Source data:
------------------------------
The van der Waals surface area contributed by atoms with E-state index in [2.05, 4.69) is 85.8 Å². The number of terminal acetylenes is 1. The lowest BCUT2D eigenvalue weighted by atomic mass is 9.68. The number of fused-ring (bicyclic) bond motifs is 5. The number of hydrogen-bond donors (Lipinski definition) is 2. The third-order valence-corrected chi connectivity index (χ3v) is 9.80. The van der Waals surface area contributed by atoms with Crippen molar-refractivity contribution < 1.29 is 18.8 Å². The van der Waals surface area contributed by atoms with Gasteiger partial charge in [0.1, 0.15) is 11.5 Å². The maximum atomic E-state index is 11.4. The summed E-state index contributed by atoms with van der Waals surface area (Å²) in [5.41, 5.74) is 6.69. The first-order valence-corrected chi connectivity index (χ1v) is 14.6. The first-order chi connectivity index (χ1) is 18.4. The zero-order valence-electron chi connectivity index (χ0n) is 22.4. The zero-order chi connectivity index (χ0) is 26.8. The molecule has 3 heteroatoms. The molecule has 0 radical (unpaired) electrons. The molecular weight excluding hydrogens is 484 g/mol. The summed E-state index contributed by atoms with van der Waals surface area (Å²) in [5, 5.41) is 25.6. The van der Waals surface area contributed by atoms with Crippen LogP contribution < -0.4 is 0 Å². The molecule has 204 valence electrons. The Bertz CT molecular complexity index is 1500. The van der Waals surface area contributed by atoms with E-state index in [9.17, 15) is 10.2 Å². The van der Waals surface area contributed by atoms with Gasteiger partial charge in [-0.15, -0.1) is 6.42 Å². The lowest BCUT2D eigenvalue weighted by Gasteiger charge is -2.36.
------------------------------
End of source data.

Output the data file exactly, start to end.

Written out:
The van der Waals surface area contributed by atoms with E-state index in [2.05, 4.69) is 85.8 Å². The number of terminal acetylenes is 1. The lowest BCUT2D eigenvalue weighted by atomic mass is 9.68. The number of fused-ring (bicyclic) bond motifs is 5. The number of hydrogen-bond donors (Lipinski definition) is 2. The third-order valence-corrected chi connectivity index (χ3v) is 9.80. The van der Waals surface area contributed by atoms with Crippen molar-refractivity contribution < 1.29 is 18.8 Å². The van der Waals surface area contributed by atoms with Gasteiger partial charge in [0.1, 0.15) is 11.5 Å². The maximum atomic E-state index is 11.4. The summed E-state index contributed by atoms with van der Waals surface area (Å²) in [5.41, 5.74) is 6.69. The first-order valence-corrected chi connectivity index (χ1v) is 14.6. The first-order chi connectivity index (χ1) is 18.4. The zero-order valence-electron chi connectivity index (χ0n) is 22.4. The zero-order chi connectivity index (χ0) is 26.8. The molecule has 3 heteroatoms. The molecule has 0 radical (unpaired) electrons. The molecular weight excluding hydrogens is 484 g/mol. The summed E-state index contributed by atoms with van der Waals surface area (Å²) in [5, 5.41) is 25.6. The van der Waals surface area contributed by atoms with Crippen LogP contribution < -0.4 is 0 Å². The molecule has 204 valence electrons. The Bertz CT molecular complexity index is 1500. The van der Waals surface area contributed by atoms with E-state index in [9.17, 15) is 10.2 Å². The van der Waals surface area contributed by atoms with Gasteiger partial charge in [-0.15, -0.1) is 6.42 Å². The lowest BCUT2D eigenvalue weighted by Gasteiger charge is -2.36.